Archive for the ‘fact checking’ Tag

Dana Layton’s Stop Common Core Bill For Utah   3 comments

Dana

Representative Dana Layton

I sent a an email letter to my representatives, asking them to vote yes on Represenative Dana Layton’s bill HB0342.

The bill would return local control to Utah’s educational system.   Utah needs this bill.  I hope every Utahn writes to his or her legislators and begs them to pass this bill.

For those who don’t know, Rep. Layton’s bill  “specifies procedures for the development and adoption of core curriculum standards  for English language arts, mathematics, science, and social studies, including:   the establishment of a standards development committee consisting of parents,  teachers, and representatives of school districts, business, and higher education  to assist the board in developing standards; and public review and comment of draft core curriculum standards;   equires the State Board of Education to establish a standards review committee  consisting of 15 parents of Utah public education students to review proposed core  curriculum standards for English language arts, mathematics, science, and social   studies;   requires the State Board of Education to maintain control of, and the power to   modify, core curriculum standards for English language arts, mathematics, science,   and social studies; and  requires the State Board of Education, on or before July 1, 2016, to adopt revised  core curriculum standards for English language arts and mathematics that are developed  specifically for Utah.”

All day, I keep asking myself, why would the state school board NOT want this, not want a return to local control of education?

Anyway, I copied my letter (email number one, below) to legislators also to the school board.

Dixie Allen, my state school board representative, wrote back to me and to the same legislators, saying that what I had written was untrue. It’s not every day that I get called a liar, and I dislike it, for some reason.  I doubt the school board enjoys it, either.  So rather than rebut the lies, I simply wrote again, asking the legislators to fact-check for themselves.  The truth can stand up under close inspection.  Empty claims cannot.

Then Dave Thomas, another state school board member, sent the legislators and me the Utah State School Board’s  link to a wordy, undocumented, verbiose posting –which is without any footnotes, without links or proof of truthfulness –and he said it “explains its position, inclusive of documentary evidence.”

Sigh.  I try to keep giving the board the benefit of the doubt; they were rushed into Common Core adoption; they wanted that Race to the Top grant application turned in so fast; they made trusting assumptions about what the quality of the standards would be once they actually had the opportunity to study them; they asumed the standards had been pilot tested; whatever.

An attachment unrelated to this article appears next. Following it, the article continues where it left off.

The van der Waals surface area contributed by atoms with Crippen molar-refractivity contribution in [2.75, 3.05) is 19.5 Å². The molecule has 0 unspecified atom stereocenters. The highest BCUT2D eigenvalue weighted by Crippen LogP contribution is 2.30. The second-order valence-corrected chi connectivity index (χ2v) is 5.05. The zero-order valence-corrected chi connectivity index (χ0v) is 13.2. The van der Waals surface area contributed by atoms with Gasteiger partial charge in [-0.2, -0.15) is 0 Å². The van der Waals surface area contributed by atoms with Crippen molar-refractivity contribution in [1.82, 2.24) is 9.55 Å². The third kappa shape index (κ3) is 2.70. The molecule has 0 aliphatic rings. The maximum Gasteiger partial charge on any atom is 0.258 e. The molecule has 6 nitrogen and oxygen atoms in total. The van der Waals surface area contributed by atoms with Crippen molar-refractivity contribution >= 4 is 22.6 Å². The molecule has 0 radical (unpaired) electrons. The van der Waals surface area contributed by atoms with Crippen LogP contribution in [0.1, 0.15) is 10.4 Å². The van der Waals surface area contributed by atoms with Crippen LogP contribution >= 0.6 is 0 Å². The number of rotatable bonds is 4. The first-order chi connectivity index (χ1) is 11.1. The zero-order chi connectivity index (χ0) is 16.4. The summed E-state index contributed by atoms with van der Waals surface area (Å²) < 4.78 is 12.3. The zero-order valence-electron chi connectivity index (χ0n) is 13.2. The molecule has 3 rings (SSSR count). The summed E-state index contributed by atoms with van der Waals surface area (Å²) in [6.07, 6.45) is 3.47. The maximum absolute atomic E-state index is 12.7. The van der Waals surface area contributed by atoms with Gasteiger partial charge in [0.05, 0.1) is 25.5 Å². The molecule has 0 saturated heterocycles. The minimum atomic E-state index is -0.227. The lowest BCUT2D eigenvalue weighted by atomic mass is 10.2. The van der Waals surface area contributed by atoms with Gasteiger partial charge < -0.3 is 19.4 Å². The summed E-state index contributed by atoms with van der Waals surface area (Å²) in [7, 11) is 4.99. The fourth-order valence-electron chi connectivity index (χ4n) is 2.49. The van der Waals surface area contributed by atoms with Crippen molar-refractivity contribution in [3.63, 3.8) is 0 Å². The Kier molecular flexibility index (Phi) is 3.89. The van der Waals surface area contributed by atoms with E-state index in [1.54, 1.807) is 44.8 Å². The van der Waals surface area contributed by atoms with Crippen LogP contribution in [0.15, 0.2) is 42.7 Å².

But now, now in 2014, when it’s been made so clear and obvious that the standards are not what they claimed to be, now that it’s so clear and obvious that we’ve traded local control for a substandard mess of pottage– now can’t we just ‘fess up and agree that Utah made a big mistake, a mistake anyone in the shoes of the state board could have made and would likely have made– and just turn around now and walk away from the mistake?  Why hold on to this judgment error with such doggedness? It is not too late for us to change our course.  In fact, the longer we stay in Common Core, the more money we waste and the more entrenched our curriculums are becoming in this substandard and centrally controlled monster.

So, here are all those emails in case anyone is interested.

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EMAIL NUMBER ONE:  (It was very long so I am not copying the whole thing; it’s just the Common Core 101 research that I cut and pasted from the front page of my blog.)

From me to the legislators and school board:
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Please Pass HB 342.    This is why:
                 Common Core: 101
Thank you.
Christel Swasey
Heber City
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EMAIL NUMBER TWO:
From Dixie Allen of the state school board:
Good Morning,
Since many of you are my constituents or my respected representatives at the State Level, I feel like you need to understand that most of what Christel has alluded to is untrue.
First, the standards were written under the control and supervision of the nation’s Governor’s Association and the Chief State School Officers, by experts in the field, including our own experts from USOE and several of our college professors.
We did not receive any money for adopting the standards, but did save money because we did not need to go through the traditional method of upgrading our standards by bringing in experts in the field for days and weeks to help write and rewrite the upgraded standards for Math and English/Language Arts.
We continually at the State Office and State Board level, try to explain that we upgrade Standards in all areas of the curriculum about every 5 years.  We have been working on Social Studies for the past two years.  We have and will tweak and upgrade the Common Core Standards as we move forward.  We have already added back in Cursive Writing into the Language Arts Standards and have asked teachers not to use some recommended readings, as they do not seem to be suitable for the age of students we are addressing.  We will continue to upgrade and revise all our standards to insure they are the best standards for the expectations of our students as they move into college and careers.